Phillip Hughes obituary: an unconventional batsman left stranded on the ascent to his peak

An unconventional batsman with a twitchy style of batting, Phil Hughes loved to cut, drive, slog and pull in his own unique way. If anything, he had worked hard to become a good hooker and puller of the cricket ball. Thus, it comes as an even bigger shock that the 25-year-old lost his life two days after being hit on the back of his neck with a ball while attempting a pull shot during a Sheffield Shield match on Tuesday.

Never a follower of the batsman’s manual, Hughes had the ability to keep you fretting over his technique before each ball and entertain you with his strokeplay after a successful execution. A left-handed batsman, one of his few elegant strokes was the cover drive, which he used with aplomb against full-length deliveries outside off-stump. Against the spinners, Hughes loved to give himself room and go for the big slog—a shot he used in twice in succession and to maximum effect to bring him to his first Test century five years ago in Durban.

By and large, Hughes was the aggressive rebel with a cricket bat in hand, which he used more like a tennis racket, or at times a golf club. His cuts, slices and slashes through the off-side, and slaps and slogs over mid-wicket—all carried out via a springy, fidgety, but effective technique—brought him 1,535 runs in 26 Test matches at an average of 32.65, including three hundreds and seven fifties. He was a slightly better one-day player, with an average of 35.91 in the shorter version after playing 25 times for Australia.

In first-class cricket, Hughes plundered more than 9,000 runs, hitting 26 centuries at a healthy average of 46.51. After five years in international cricket, it was clear that he hadn’t quite fulfilled his true potential, but it wasn’t too long ago when he was even compared to the great Don Bradman. Thus, the cruelty of losing his life three days short of his 26th birthday wasn’t lost on the game’s enthusiasts.

Born in the small, coastal town of Macksville, New South Wales, on November 30, 1988, Phillip Joel Hughes was raised on a banana farm by his father, Greg, and Italian mother, Virginia. In an interview with Cricket Australia, Hughes revealed he played rugby during his early years, but eventually fixated on cricket, so much so that a bowling machine had to transferred to his home from the Macksville Cricket Club.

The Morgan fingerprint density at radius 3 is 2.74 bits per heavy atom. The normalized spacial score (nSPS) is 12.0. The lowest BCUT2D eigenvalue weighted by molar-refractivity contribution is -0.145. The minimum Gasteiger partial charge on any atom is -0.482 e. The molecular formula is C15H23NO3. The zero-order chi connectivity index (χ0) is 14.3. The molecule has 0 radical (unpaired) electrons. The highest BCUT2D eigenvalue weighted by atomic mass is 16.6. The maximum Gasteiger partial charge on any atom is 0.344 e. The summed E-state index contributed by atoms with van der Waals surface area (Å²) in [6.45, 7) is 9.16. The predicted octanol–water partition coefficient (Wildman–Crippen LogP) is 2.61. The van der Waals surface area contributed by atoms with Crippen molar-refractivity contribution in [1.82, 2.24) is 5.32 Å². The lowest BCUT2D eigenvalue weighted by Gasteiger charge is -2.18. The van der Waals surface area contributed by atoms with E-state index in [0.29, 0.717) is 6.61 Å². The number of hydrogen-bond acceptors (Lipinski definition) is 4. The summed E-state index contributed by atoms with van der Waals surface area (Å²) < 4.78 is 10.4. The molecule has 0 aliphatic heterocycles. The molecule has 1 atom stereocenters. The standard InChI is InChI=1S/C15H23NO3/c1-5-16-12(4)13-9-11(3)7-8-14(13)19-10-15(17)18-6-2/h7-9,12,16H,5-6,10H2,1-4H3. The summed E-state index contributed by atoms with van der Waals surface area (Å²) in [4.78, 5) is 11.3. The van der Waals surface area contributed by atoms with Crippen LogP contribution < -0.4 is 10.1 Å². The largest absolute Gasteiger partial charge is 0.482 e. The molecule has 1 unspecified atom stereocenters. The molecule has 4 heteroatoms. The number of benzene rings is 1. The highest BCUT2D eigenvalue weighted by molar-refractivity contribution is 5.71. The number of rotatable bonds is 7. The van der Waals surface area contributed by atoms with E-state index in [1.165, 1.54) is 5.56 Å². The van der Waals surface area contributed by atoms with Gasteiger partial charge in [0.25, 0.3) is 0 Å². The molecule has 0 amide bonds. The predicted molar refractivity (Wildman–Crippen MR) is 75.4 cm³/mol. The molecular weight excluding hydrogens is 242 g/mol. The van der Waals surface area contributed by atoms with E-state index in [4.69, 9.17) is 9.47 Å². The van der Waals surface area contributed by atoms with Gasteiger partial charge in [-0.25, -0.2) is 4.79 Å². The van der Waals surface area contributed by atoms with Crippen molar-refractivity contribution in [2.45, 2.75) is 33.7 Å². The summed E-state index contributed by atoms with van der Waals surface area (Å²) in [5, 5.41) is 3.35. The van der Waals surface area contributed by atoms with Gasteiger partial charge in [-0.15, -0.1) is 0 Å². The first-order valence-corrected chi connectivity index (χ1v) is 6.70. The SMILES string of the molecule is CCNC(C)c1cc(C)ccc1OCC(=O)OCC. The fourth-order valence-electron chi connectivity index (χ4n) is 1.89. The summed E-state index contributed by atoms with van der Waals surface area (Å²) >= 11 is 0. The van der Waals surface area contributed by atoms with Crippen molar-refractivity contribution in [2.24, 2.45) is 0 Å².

At age 17, Hughes moved to Sydney to play for Western Suburbs in the highest level of grade cricket in the country. A year later, he made his first-class debut, playing for New South Wales against Tasmania in 2007. It wasn’t long before he became the youngest player to hit a century in a final of the Sheffield Shield (erstwhile Pura Cup). Hughes’s 116 helped his team beat Victoria and clinch the title.

Test cricket soon came knocking on Hughes’s door at the ripe age of 20, when he was hauled into the team and handed the daunting task of replacing the retired Matthew Hayden. He was dismissed for a duck on debut, but bounced back in style to score 75, 115 and 160 in his next three innings, thereby becoming the youngest ever Test player to score a hundred in either innings of a match. That he achieved the feat against a South African pace attack comprising Dale Steyn, Makhaya Ntini, Morne Morkel and Jacques Kallis only made it more gratifying.